I just tasted a sample of this wine with our national sales team earlier this week, and it elicited a lot of oohs and aahs. It is certainly a unique creation, and perhaps a first in the wine world. Massimo Padova of Riofavara took his indigenous Moscato grapes from the Val di Noto in southeastern Sicily and used them to craft a bonedry white. (The area is known for its sweet wines.) Noto’s terroir consists of an arid plateau of white limestone, so imagine what dry Muscat grown in these conditions tastes like: an herbal infusion with exotic fruit and a dry, chalky finish.
|Blend:||Moscato di Noto|
|Appellation:||Moscato di Noto|
|Vineyard:||Planted in 2004, 1.8 ha|
|Aging:||Wine is aged in stainless steel for 6 months and then in bottle for 3 months|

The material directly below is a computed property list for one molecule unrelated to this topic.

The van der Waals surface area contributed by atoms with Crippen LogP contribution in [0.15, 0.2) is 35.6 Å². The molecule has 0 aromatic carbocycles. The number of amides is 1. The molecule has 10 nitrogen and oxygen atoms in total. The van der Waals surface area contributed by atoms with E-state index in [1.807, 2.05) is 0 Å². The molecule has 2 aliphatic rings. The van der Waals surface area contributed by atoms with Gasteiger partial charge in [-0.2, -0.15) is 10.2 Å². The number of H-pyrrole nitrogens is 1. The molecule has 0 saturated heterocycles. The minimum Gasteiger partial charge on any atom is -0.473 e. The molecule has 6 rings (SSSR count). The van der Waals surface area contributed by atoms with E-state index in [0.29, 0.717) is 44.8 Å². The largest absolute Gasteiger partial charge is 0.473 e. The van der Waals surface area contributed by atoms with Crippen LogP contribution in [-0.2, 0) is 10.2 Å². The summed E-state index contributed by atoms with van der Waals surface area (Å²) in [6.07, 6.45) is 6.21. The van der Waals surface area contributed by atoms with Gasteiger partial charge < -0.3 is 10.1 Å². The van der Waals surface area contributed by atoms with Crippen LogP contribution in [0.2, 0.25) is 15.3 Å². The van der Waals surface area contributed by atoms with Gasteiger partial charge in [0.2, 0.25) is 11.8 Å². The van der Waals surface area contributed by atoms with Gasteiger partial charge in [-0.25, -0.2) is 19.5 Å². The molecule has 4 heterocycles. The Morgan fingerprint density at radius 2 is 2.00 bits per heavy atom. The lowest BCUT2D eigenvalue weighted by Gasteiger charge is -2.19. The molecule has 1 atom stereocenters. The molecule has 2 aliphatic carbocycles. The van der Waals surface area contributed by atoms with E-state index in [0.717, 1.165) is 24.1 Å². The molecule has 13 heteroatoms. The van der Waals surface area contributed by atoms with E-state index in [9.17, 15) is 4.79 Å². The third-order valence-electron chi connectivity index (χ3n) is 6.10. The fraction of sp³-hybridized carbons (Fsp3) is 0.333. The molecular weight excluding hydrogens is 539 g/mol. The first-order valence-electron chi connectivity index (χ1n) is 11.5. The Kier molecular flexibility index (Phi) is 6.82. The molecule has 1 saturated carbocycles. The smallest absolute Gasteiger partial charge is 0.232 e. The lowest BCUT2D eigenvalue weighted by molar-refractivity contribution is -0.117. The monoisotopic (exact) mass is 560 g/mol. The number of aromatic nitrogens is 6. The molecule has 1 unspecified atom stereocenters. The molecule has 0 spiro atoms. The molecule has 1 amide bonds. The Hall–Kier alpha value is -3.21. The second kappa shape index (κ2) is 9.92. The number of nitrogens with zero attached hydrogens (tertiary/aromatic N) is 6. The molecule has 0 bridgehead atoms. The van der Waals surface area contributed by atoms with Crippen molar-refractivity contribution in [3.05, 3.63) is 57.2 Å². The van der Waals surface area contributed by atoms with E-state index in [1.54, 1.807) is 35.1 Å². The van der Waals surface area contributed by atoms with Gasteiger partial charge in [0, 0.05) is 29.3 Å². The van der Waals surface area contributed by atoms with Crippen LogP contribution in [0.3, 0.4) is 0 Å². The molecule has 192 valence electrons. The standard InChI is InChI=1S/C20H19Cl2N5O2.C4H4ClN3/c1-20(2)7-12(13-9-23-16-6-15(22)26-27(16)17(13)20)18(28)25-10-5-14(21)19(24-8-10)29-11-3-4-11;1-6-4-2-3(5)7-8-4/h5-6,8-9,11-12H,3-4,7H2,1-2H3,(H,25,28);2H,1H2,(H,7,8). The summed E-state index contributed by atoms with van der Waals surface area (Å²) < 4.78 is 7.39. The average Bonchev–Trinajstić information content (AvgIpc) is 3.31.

One of the newest additions to our portfolio is Kermit’s first Sicilian producer: the Riofavara estate, which is on the southern tip of this legendary island. The Padova family has tended vines here for almost a century, but only in 1993 did they begin bottling their own wine. Just a few years later, Massimo Padova took over the estate along with his sister Marianta, their cousin Antonella, and Massimo’s wife, Margherita. This energetic young team has worked tirelessly over the last dozen years to build a new winery and hone production techniques, resulting in an impeccable expression of the land they prize so highly.
When buying red Burgundy, I think we should remember:
1. Big wines do not age better than light wine.
2. A so-called great vintage at the outset does not guarantee a great vintage for the duration.
3. A so-called off vintage at the outset does not mean the wines do not have a brilliant future ahead of them.
4. Red Burgundy should not taste like Guigal Côte-Rôtie, even if most wine writers wish it would.
5. Don’t follow leaders; watch yer parking meters.
Inspiring Thirst, page 174